“When they had such a huge surge at the border, they didn’t have enough beds there to support everybody who is being detained,” he said.
The deportees may have been held in Stewart Detention Center in Lumpkin, the Irwin County Detention Center in Ocilla and the Folkston ICE Processing Center near the Georgia-Florida border, he said.
Tsoukaris attributed the decrease in arrests in Georgia and the Carolinas to his office having to divert officers from apprehending people to instead process and transport deportees who were apprehended on the southwest border and brought here.
Tsoukaris added that local jails in Georgia and North Carolina contributed to the drop in arrests by not fully cooperating with ICE. Last year, for example, the Clarke County Sheriff’s Office in Athens announced it would no longer honor ICE detainers unless they are accompanied by a “judicial warrant or an order from a court.” Such detainers amount to requests to hold people suspected of being in the country illegally for up to 48 hours beyond the time they are scheduled to be released so ICE can pick them up and seek to deport them.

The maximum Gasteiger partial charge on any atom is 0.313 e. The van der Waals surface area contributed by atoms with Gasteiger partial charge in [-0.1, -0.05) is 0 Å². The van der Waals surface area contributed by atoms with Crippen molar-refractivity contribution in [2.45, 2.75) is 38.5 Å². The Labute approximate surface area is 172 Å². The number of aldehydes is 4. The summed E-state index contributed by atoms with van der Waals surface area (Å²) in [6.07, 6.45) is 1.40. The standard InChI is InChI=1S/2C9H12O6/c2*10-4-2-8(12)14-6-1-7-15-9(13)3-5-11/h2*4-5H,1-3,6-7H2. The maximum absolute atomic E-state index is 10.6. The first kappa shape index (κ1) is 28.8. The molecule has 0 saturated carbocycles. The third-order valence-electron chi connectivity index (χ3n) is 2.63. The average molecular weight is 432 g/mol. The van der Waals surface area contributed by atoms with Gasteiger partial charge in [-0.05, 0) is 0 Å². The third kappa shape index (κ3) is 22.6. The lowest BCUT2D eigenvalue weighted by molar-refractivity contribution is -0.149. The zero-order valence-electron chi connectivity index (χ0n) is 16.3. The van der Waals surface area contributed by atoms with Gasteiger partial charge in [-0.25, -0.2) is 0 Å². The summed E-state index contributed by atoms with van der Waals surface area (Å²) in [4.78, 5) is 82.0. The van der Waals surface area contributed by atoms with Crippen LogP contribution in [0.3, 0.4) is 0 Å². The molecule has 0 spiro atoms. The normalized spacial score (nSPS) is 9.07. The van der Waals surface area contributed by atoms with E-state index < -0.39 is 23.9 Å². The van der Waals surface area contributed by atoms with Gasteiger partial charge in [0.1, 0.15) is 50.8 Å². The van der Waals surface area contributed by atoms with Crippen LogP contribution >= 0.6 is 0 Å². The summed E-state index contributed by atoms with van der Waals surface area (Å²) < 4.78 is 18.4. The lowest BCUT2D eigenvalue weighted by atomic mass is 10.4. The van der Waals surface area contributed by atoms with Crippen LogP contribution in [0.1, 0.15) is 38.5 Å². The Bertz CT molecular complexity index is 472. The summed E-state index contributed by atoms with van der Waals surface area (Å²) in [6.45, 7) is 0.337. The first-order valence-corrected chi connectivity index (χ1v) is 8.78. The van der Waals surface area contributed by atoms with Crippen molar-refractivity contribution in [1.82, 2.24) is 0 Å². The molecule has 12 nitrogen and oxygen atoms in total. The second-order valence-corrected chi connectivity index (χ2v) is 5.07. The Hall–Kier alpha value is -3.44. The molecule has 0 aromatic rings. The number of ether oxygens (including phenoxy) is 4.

Critics say detaining people for extra time under these circumstances can violate their Fourth Amendment protections against illegal search and seizure.
Clarke’s decision followed similar moves in 2017 by the cities of Clarkston and Decatur. In 2014, Fulton County commissioners passed a resolution urging Sheriff Ted Jackson to block ICE from using county facilities for “investigative interviews or other purposes.” That same year, the Clayton County Sheriff’s Office announced it would no longer comply with ICE detainers. And the DeKalb County Sheriff’s Office said it wouldn’t honor those detainers without a warrant or “sufficient probable cause.”
“It is a matter of public safety, No. 1,” Tsoukaris said. “And No. 2, we will continue to step up efforts to find these individuals. Just because you are not cooperating with us — we are still going to be there to enforce the immigration laws.”